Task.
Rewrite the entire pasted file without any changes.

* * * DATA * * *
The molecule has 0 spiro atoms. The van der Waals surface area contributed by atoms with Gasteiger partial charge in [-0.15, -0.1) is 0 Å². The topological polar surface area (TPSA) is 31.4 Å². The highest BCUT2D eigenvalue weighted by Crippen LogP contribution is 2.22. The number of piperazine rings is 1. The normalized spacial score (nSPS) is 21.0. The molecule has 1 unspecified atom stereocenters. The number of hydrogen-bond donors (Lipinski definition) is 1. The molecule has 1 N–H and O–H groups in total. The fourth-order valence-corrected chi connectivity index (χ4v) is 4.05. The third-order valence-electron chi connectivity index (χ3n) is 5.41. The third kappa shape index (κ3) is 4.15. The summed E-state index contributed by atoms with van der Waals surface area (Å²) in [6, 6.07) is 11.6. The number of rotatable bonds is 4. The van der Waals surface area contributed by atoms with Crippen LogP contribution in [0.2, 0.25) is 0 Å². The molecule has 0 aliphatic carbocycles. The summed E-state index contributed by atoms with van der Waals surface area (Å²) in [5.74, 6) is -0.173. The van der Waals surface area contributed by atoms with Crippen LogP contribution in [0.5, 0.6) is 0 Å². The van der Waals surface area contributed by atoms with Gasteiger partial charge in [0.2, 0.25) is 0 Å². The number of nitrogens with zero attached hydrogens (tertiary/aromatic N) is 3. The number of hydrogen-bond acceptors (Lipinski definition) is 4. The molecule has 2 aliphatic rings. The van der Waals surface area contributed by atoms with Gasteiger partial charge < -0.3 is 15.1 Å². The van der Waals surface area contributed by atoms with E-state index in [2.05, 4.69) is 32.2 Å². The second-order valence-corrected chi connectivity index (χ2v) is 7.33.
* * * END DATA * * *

The molecule has 0 spiro atoms. The van der Waals surface area contributed by atoms with Gasteiger partial charge in [-0.15, -0.1) is 0 Å². The topological polar surface area (TPSA) is 31.4 Å². The highest BCUT2D eigenvalue weighted by Crippen LogP contribution is 2.22. The number of piperazine rings is 1. The normalized spacial score (nSPS) is 21.0. The molecule has 1 unspecified atom stereocenters. The number of hydrogen-bond donors (Lipinski definition) is 1. The molecule has 1 N–H and O–H groups in total. The fourth-order valence-corrected chi connectivity index (χ4v) is 4.05. The third-order valence-electron chi connectivity index (χ3n) is 5.41. The third kappa shape index (κ3) is 4.15. The summed E-state index contributed by atoms with van der Waals surface area (Å²) in [6, 6.07) is 11.6. The number of rotatable bonds is 4. The van der Waals surface area contributed by atoms with Crippen LogP contribution in [0.2, 0.25) is 0 Å². The molecule has 0 aliphatic carbocycles. The summed E-state index contributed by atoms with van der Waals surface area (Å²) in [5.74, 6) is -0.173. The van der Waals surface area contributed by atoms with Crippen LogP contribution in [0.5, 0.6) is 0 Å². The van der Waals surface area contributed by atoms with Gasteiger partial charge in [0.2, 0.25) is 0 Å². The number of nitrogens with zero attached hydrogens (tertiary/aromatic N) is 3. The number of hydrogen-bond acceptors (Lipinski definition) is 4. The molecule has 2 aliphatic rings. The van der Waals surface area contributed by atoms with Gasteiger partial charge < -0.3 is 15.1 Å². The van der Waals surface area contributed by atoms with E-state index in [2.05, 4.69) is 32.2 Å². The second-order valence-corrected chi connectivity index (χ2v) is 7.33.